New York University’s Thomas J. Sargent and Princeton University’s Christopher A. Sims shared the 2011 Nobel Prize in Economic Sciences for their work in exploring cause and effect in economic policy.

The two, both aged 68, will share the 10 million-krona ($1.48 million) prize that comes with the award, the Royal Swedish Academy of Sciences, which selects the winner, said today in Stockholm.

Sargent’s research has centered around the rational expectations hypothesis, which assumes people exploit available information and base their expectations on constantly updated and reinterpreted information. Sims is known for his application of vector auto-regression in predicting economic outcomes.

“The methods that I’ve used and Thomas developed are central to finding our way out of this mess” that the global economy is in, Sims said in an interview with Swedish broadcaster SVT, after the award was announced.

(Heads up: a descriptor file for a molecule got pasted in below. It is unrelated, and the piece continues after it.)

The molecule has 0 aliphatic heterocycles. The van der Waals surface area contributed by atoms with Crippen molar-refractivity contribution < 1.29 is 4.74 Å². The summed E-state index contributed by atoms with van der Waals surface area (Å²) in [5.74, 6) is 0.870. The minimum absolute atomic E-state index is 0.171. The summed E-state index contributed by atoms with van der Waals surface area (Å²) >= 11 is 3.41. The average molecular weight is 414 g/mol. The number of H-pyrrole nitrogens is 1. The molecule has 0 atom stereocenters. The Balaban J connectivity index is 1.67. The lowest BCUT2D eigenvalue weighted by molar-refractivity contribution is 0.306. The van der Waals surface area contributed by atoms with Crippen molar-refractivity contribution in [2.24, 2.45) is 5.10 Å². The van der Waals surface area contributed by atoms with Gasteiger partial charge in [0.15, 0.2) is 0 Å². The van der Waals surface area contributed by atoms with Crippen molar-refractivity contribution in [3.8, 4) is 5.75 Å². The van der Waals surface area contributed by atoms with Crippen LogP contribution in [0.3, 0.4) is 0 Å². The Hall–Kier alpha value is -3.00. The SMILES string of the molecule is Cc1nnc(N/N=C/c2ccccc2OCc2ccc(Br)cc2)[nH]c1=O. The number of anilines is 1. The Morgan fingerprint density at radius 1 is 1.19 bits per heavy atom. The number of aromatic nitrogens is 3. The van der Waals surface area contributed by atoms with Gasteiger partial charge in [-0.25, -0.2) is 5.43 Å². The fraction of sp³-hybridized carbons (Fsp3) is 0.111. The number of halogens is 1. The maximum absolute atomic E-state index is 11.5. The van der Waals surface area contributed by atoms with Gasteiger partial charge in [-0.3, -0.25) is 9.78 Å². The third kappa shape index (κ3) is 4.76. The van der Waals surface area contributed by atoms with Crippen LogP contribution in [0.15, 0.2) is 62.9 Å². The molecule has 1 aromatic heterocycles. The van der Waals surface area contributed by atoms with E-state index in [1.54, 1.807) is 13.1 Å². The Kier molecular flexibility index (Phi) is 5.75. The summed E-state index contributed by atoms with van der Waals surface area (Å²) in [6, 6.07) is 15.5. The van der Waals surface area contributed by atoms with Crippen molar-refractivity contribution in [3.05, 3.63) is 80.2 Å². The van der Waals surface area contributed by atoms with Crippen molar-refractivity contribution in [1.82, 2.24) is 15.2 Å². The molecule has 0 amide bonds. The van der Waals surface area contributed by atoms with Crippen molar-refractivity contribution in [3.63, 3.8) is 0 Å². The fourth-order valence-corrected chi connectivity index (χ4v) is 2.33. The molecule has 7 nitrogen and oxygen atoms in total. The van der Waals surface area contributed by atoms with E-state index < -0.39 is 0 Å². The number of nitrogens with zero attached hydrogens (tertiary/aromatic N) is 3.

Sargent received his bachelor’s degree from the University of California at Berkeley in 1964, winning the medal as the university’s most distinguished scholar the same year. He obtained his Ph.D. at Harvard University in March 1968 and is the Berkley Professor of Business and Economics at New York University.